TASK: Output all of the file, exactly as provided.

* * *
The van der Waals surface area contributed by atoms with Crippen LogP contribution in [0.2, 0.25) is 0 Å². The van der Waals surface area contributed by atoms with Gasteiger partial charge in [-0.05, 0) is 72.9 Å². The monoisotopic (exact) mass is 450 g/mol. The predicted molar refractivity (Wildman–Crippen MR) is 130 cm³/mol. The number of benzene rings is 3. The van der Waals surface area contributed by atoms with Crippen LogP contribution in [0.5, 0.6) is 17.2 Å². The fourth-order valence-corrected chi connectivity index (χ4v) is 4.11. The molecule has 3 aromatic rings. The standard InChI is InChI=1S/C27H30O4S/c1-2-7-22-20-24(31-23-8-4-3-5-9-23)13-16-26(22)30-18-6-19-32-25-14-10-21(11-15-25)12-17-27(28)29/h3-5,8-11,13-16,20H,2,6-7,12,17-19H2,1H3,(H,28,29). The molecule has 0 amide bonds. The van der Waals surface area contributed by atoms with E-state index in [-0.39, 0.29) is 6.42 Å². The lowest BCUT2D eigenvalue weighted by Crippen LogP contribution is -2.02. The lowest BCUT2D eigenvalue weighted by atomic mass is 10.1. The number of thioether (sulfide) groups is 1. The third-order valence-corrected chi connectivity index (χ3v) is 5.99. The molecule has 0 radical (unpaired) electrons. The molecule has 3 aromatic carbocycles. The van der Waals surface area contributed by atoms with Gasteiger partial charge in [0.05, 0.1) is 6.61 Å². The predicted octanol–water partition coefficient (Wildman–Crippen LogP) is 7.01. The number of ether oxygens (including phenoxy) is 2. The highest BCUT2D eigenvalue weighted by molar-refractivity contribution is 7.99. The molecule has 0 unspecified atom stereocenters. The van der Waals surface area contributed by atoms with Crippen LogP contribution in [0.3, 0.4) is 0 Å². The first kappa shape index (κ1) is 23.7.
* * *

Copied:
The van der Waals surface area contributed by atoms with Crippen LogP contribution in [0.2, 0.25) is 0 Å². The van der Waals surface area contributed by atoms with Gasteiger partial charge in [-0.05, 0) is 72.9 Å². The monoisotopic (exact) mass is 450 g/mol. The predicted molar refractivity (Wildman–Crippen MR) is 130 cm³/mol. The number of benzene rings is 3. The van der Waals surface area contributed by atoms with Crippen LogP contribution in [0.5, 0.6) is 17.2 Å². The fourth-order valence-corrected chi connectivity index (χ4v) is 4.11. The molecule has 3 aromatic rings. The standard InChI is InChI=1S/C27H30O4S/c1-2-7-22-20-24(31-23-8-4-3-5-9-23)13-16-26(22)30-18-6-19-32-25-14-10-21(11-15-25)12-17-27(28)29/h3-5,8-11,13-16,20H,2,6-7,12,17-19H2,1H3,(H,28,29). The molecule has 0 amide bonds. The van der Waals surface area contributed by atoms with E-state index in [-0.39, 0.29) is 6.42 Å². The lowest BCUT2D eigenvalue weighted by Crippen LogP contribution is -2.02. The lowest BCUT2D eigenvalue weighted by atomic mass is 10.1. The number of thioether (sulfide) groups is 1. The third-order valence-corrected chi connectivity index (χ3v) is 5.99. The molecule has 0 radical (unpaired) electrons. The molecule has 3 aromatic carbocycles. The van der Waals surface area contributed by atoms with Gasteiger partial charge in [0.05, 0.1) is 6.61 Å². The predicted octanol–water partition coefficient (Wildman–Crippen LogP) is 7.01. The number of ether oxygens (including phenoxy) is 2. The highest BCUT2D eigenvalue weighted by molar-refractivity contribution is 7.99. The molecule has 0 unspecified atom stereocenters. The van der Waals surface area contributed by atoms with Crippen LogP contribution in [0.3, 0.4) is 0 Å². The first kappa shape index (κ1) is 23.7.